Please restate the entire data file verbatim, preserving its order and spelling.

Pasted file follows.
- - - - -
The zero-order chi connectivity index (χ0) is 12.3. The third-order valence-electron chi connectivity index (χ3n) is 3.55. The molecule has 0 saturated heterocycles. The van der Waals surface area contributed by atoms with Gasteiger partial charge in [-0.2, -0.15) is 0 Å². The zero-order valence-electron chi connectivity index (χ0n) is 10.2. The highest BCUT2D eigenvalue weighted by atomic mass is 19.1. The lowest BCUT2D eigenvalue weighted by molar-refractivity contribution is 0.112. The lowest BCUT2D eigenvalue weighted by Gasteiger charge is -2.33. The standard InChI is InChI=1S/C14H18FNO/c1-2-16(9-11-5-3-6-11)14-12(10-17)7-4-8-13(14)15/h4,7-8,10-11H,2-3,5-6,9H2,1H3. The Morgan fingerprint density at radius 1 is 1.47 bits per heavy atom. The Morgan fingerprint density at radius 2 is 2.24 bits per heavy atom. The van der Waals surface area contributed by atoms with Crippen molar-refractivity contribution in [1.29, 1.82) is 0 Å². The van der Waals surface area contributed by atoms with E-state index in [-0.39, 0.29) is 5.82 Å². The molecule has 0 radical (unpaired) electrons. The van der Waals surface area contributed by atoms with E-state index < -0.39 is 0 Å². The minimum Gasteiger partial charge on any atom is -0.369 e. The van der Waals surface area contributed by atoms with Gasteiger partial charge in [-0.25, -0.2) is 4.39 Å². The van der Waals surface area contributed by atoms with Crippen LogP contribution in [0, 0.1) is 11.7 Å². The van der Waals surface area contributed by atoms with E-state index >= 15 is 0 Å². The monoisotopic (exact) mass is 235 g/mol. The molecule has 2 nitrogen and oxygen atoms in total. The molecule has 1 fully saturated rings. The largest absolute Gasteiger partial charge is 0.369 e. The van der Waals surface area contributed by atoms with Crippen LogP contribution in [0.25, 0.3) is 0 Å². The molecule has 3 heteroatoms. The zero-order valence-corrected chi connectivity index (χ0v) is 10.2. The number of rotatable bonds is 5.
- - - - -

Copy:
The zero-order chi connectivity index (χ0) is 12.3. The third-order valence-electron chi connectivity index (χ3n) is 3.55. The molecule has 0 saturated heterocycles. The van der Waals surface area contributed by atoms with Gasteiger partial charge in [-0.2, -0.15) is 0 Å². The zero-order valence-electron chi connectivity index (χ0n) is 10.2. The highest BCUT2D eigenvalue weighted by atomic mass is 19.1. The lowest BCUT2D eigenvalue weighted by molar-refractivity contribution is 0.112. The lowest BCUT2D eigenvalue weighted by Gasteiger charge is -2.33. The standard InChI is InChI=1S/C14H18FNO/c1-2-16(9-11-5-3-6-11)14-12(10-17)7-4-8-13(14)15/h4,7-8,10-11H,2-3,5-6,9H2,1H3. The Morgan fingerprint density at radius 1 is 1.47 bits per heavy atom. The Morgan fingerprint density at radius 2 is 2.24 bits per heavy atom. The van der Waals surface area contributed by atoms with Crippen molar-refractivity contribution in [1.29, 1.82) is 0 Å². The van der Waals surface area contributed by atoms with E-state index in [-0.39, 0.29) is 5.82 Å². The molecule has 0 radical (unpaired) electrons. The van der Waals surface area contributed by atoms with E-state index < -0.39 is 0 Å². The minimum Gasteiger partial charge on any atom is -0.369 e. The van der Waals surface area contributed by atoms with Gasteiger partial charge in [-0.25, -0.2) is 4.39 Å². The van der Waals surface area contributed by atoms with Crippen LogP contribution in [0, 0.1) is 11.7 Å². The van der Waals surface area contributed by atoms with E-state index >= 15 is 0 Å². The monoisotopic (exact) mass is 235 g/mol. The molecule has 2 nitrogen and oxygen atoms in total. The molecule has 1 fully saturated rings. The largest absolute Gasteiger partial charge is 0.369 e. The van der Waals surface area contributed by atoms with Crippen LogP contribution in [0.25, 0.3) is 0 Å². The molecule has 3 heteroatoms. The zero-order valence-corrected chi connectivity index (χ0v) is 10.2. The number of rotatable bonds is 5.